E-mail List Archives

Re: Interesting cause: http://contrastrebellion.com

for

From: John Foliot
Date: Jul 28, 2011 12:12PM


Jared Smith wrote:
>
> On Thu, Jul 28, 2011 at 12:36 AM, John Foliot < <EMAIL REMOVED> >
> wrote:
>
> > I long ago saw an actual study result that showed that slightly lower
> > contrast actually helped with some dyslexic users.
>
> This introduces some interesting questions. High contrast is the
> default for... well, everything. Chances are that 99% of you are
> reading this text in high contrast black on white. Should there be a
> burden on developers to deviate from something that is the norm to
> account for this relatively rare situation?

I think it reinforces the idea that allowing user-supplied style-sheets is
a significant a11y consideration - in other words authors should avoid
inline styles whenever possible in favor of linked styles so that some
users who desire alternative display contrasts (etc.) can do so with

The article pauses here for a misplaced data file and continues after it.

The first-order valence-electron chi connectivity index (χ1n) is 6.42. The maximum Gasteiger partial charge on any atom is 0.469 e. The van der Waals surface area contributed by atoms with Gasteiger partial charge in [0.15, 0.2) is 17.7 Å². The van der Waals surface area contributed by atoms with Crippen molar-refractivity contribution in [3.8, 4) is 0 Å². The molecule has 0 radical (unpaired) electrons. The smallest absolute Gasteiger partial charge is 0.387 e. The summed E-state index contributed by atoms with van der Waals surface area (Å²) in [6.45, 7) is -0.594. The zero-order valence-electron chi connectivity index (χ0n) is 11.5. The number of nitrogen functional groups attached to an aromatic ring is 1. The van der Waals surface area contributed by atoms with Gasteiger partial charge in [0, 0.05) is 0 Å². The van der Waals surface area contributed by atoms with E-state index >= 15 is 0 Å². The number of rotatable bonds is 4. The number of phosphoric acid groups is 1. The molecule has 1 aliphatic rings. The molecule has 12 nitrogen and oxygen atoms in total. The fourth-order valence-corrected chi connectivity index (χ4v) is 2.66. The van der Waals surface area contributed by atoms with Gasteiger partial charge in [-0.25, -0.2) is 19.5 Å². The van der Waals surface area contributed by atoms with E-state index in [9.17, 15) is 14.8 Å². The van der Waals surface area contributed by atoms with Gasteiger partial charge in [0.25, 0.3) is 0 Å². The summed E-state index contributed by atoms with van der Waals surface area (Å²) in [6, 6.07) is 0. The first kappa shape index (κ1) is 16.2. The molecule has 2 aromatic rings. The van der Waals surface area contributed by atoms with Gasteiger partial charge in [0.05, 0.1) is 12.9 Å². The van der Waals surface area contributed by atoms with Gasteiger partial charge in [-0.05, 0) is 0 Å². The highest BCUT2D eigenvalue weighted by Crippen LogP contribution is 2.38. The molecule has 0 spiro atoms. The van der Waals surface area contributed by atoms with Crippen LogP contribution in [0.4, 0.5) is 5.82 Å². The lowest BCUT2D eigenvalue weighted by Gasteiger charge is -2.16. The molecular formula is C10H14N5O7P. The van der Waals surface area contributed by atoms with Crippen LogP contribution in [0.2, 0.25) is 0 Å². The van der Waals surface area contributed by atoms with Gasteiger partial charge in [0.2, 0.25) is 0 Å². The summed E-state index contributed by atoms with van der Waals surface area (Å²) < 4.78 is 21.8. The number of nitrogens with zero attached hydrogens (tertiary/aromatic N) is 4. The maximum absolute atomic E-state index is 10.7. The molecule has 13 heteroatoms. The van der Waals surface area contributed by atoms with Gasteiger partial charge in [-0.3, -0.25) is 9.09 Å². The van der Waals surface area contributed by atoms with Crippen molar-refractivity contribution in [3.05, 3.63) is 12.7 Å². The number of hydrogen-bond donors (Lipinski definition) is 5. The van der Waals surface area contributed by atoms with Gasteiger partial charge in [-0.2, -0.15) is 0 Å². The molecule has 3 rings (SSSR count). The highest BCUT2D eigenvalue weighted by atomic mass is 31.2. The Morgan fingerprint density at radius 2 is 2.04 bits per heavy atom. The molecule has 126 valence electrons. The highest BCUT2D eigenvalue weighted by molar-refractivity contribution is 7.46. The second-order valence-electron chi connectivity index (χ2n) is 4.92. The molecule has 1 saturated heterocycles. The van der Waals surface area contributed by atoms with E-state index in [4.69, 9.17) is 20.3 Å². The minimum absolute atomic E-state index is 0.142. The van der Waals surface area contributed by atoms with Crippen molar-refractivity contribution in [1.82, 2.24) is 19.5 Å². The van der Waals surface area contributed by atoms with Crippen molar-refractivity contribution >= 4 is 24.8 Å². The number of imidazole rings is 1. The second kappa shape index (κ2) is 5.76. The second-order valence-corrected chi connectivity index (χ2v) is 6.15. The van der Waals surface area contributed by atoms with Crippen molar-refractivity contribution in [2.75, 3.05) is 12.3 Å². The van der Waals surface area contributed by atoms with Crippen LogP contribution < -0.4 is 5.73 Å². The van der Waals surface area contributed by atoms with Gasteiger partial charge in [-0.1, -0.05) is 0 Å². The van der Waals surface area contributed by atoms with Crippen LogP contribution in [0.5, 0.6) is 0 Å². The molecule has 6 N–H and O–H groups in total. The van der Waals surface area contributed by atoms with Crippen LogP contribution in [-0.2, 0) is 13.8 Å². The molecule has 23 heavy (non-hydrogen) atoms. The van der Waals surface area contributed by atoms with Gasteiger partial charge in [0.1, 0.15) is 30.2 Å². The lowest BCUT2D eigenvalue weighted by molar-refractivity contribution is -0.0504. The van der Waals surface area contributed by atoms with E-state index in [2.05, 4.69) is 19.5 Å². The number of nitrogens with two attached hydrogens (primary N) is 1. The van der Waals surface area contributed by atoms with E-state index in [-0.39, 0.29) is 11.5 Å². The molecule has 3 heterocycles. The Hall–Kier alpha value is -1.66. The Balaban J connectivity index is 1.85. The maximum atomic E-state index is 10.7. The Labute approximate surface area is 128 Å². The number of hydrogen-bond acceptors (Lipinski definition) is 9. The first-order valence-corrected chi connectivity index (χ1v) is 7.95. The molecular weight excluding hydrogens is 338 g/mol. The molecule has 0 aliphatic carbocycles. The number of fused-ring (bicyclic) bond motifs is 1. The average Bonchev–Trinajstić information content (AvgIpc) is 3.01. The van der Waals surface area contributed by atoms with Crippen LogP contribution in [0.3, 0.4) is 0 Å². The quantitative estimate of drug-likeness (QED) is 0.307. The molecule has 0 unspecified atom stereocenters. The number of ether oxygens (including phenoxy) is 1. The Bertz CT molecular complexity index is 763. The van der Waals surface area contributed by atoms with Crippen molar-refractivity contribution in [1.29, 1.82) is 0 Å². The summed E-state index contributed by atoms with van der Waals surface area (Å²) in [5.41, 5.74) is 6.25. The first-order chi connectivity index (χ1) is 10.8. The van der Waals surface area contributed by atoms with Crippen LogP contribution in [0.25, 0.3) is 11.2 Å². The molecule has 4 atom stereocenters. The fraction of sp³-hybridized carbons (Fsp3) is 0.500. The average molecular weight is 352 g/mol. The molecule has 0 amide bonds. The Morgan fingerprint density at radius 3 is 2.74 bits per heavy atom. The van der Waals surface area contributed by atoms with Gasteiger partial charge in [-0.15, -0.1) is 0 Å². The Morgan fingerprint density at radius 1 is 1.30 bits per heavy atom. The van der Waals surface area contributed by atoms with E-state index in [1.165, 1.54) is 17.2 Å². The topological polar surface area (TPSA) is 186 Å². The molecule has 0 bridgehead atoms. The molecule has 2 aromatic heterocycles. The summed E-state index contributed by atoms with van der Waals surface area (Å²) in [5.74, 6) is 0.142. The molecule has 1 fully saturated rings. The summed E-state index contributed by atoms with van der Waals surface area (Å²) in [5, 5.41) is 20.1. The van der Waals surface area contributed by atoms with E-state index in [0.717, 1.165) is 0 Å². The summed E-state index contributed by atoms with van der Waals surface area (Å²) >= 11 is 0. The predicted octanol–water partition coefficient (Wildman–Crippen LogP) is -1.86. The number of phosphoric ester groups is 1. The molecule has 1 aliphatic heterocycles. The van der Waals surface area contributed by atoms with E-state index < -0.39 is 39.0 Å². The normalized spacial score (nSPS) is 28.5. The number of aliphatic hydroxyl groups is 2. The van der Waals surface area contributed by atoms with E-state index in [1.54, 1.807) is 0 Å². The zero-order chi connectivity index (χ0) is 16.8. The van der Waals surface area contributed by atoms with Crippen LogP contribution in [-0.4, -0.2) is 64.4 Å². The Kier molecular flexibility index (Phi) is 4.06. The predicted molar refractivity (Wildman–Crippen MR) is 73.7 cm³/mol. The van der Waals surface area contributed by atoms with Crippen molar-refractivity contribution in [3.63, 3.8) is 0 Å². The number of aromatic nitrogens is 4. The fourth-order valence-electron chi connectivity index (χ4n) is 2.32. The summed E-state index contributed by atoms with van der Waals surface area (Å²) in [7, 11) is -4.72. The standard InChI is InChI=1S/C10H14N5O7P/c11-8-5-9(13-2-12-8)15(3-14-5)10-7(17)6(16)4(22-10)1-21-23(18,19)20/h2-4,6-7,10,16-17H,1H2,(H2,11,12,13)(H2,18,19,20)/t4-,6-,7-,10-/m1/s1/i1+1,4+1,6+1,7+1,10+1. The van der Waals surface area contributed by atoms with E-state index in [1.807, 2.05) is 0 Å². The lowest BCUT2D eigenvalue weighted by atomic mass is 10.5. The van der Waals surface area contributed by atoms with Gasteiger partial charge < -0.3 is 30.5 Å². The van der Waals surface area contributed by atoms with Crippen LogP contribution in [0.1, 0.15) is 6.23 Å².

stability/predictability. I believe Wayne Dick (CSU system) has written on
this issue in the past, but I was unable to actually put my hands on
anything quickly.

>
> I'm not arguing that these users should be ignored because they might
> be few in number, but I am suggesting that the burden here should
> probably be on the end user, who can relatively easily decrease
> contrast. On my Mac, I can tap the contrast button down a couple
> times. Increasing or reversing contrast, on the other hand, is a bit
> more difficult.

Agreed, for the most part this will/should remain an end-user
configuration issue. My reverse contrast friend has set her system up so
that the reverse contrast is system wide. However as content authors we
should still be conscious of the fact that finer control can be applied
via user style-sheets, so again avoiding in-line styles has benefits
beyond "ease of editing" considerations.

JF